One remarkable thing about the list is that it rarely changes. The order may change but the top cited standards typically don’t change. Top 10 Sited Safety and Health Violations: 501 - Fall Protection 1200 - Hazard Communication 451 - Scaffolding 134 - Respiratory Protection 147 - Lockout/Tagout 178 - Powered Industrial Trucks 1053 - Ladders 305 - Electrical, Wiring Methods 212 - Machine Guarding 303 - Electrical, General Requirements Three of the 10 sited standards are directed at the construction standard (1926) while other fall within the general industry (1910). It should be noted however that the general industry standard also has fall protection guidelines. Year after year, inspectors see the same on-the-job hazards, any one of which could result in a fatality or severe injury. More than 4,500 workers are killed on the job every year, and approximately 3 million are injured. By understanding these regulations you can improve your safety program and prevent injuries. Give me a call if you have any compliance doubts, or want to review OHSA regulations. Gwido Dlugopolsky at 216-391-7766 or email@example.com
Why does it take a NASCAR pit crew only 15 seconds to change four car tires when it takes people like you and me minutes? The answer is simple SMED. Single Minute Exchange of Dies, or SMED, is a process for reducing the time it takes to do equipment changeovers. Using the principles of SMED you should be able to perform any changeover in your facility in under 10 minutes! The SMED process is simple – convert as many changeover steps as possible to “external”, meaning they are done while your equipment is still RUNNING, while simplifying and streamlining the remaining steps. SMED is broken down into the following 3 Steps: Separate Convert Streamline We found this article to be very helping in explaining the SMED process in more detail: LEAN PRODUCTION - SMED A good first step to achieve this level of SMED efficiency would be to run a kaizen event at your facility to standardize (5S) your tools and supplies. Doing this alone will help you achieve 40% to 50% greater efficiency. Once the “low hanging fruit” is gone, you can still reduce setup times another 20% by practicing more advanced SMED principles.
In an average manufacturing plant, the presence of old industrial equipment, bad systems, or untrained workers can mean a higher risk of workplace accidents. In fact, studies show 94 percent of accidents occur because of unsafe actions, at-risk behaviors or poor decisions, while only 6 percent happen as a result of unsafe conditions, OSHA violations, and dangerous machinery. This shows that while compliance is necessary, it does not guarantee things will operate as smoothly as they should. Safety is about people, which means correcting behavior can be a challenge. But it’s possible to steer your employees in the right direction by engaging them during the continuous improvement process. The OSHA Safety and Health System Model consists of four categories: Management Leadership and Employee Involvement: Processes that involve the company coming together to brainstorm and implement solutions to plant issues Worksite Analysis: Periodic inspections and infra that track near-misses, safety incidents, and accident investigations Hazard Prevention and Control: Preventative maintenance performed to ensure the operation of a clean, organized facility Safety and Health Training: Information on how to keep the workplace safe Many lean manufacturing tools and techniques are designed to support these efforts, including audits, safety metrics, and systems that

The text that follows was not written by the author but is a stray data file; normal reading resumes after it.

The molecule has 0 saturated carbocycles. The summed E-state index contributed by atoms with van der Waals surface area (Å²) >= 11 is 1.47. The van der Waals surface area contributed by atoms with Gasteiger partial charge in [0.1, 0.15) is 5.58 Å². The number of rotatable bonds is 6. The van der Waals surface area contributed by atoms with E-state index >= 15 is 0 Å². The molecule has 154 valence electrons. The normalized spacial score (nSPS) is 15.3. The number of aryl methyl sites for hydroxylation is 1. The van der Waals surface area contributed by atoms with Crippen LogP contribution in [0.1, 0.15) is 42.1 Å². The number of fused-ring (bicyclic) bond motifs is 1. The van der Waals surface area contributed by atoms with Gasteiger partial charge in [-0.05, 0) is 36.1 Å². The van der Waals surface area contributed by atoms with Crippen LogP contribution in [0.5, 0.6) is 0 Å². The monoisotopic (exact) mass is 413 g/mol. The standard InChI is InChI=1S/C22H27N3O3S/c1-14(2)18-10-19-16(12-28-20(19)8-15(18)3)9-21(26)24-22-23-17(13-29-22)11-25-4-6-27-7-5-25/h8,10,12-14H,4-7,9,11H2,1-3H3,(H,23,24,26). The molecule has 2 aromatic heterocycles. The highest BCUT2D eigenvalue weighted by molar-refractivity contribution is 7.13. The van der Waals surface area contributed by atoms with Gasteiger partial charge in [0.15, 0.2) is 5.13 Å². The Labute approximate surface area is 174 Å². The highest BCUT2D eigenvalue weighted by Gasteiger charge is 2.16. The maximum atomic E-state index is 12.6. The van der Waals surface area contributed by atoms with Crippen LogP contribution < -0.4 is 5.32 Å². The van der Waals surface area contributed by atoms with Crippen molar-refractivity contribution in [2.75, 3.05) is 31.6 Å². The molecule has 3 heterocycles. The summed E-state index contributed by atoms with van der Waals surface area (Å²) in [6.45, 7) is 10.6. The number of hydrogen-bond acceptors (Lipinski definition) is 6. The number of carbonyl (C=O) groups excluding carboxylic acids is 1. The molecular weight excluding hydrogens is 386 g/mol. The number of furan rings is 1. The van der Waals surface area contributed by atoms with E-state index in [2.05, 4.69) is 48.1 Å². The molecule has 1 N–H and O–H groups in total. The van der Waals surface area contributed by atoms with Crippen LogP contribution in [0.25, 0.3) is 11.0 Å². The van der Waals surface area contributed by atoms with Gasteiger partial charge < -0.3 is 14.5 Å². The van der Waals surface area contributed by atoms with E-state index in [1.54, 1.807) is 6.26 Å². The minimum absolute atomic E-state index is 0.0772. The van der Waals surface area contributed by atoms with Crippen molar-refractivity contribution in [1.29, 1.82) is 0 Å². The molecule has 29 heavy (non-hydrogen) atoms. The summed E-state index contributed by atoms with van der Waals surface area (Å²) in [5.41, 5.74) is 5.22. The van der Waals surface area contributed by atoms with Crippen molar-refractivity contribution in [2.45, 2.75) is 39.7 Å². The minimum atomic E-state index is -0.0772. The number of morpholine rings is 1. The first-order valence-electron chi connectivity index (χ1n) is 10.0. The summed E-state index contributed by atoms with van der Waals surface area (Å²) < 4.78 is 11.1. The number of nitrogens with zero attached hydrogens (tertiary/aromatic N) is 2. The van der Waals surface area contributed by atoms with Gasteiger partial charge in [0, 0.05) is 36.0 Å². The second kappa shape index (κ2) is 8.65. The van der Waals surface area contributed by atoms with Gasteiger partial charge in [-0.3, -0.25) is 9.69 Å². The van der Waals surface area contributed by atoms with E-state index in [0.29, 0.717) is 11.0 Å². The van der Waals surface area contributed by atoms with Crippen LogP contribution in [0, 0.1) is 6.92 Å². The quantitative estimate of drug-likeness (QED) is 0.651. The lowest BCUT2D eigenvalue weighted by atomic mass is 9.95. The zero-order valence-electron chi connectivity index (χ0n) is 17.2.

In many cases, managers spend too much time at their desks, in meetings, and on their phones, which means they often rely on others to tell them what’s going on in their factories. Not having the necessary knowledge of day-to-day occurrences on your shop floor can not only lead to misinformed decision-making, but also an increase in safety hazards and apparent miscommunication between you and your employees. Thankfully, there are multiple ways of finding out what’s going on, one of which is known as “Gemba Walking”. Developed by industrial engineers Taiichi Ohno and Eiki Toyoda in the 1950s, Gemba is part of the famous Toyota Production System and stresses the importance getting you right where the action is, and meeting the people doing the actual work so you can see what’s happening for yourself. To start, pick an area of the factory and stand there for a prolonged period of time. Observe how your employees interact. Take notes and record questions that come to mind, some of which may include “Why are using this process for this task?” and “How can we improve on it?” These can be used in discussions later, especially those centered on devising improvement plans that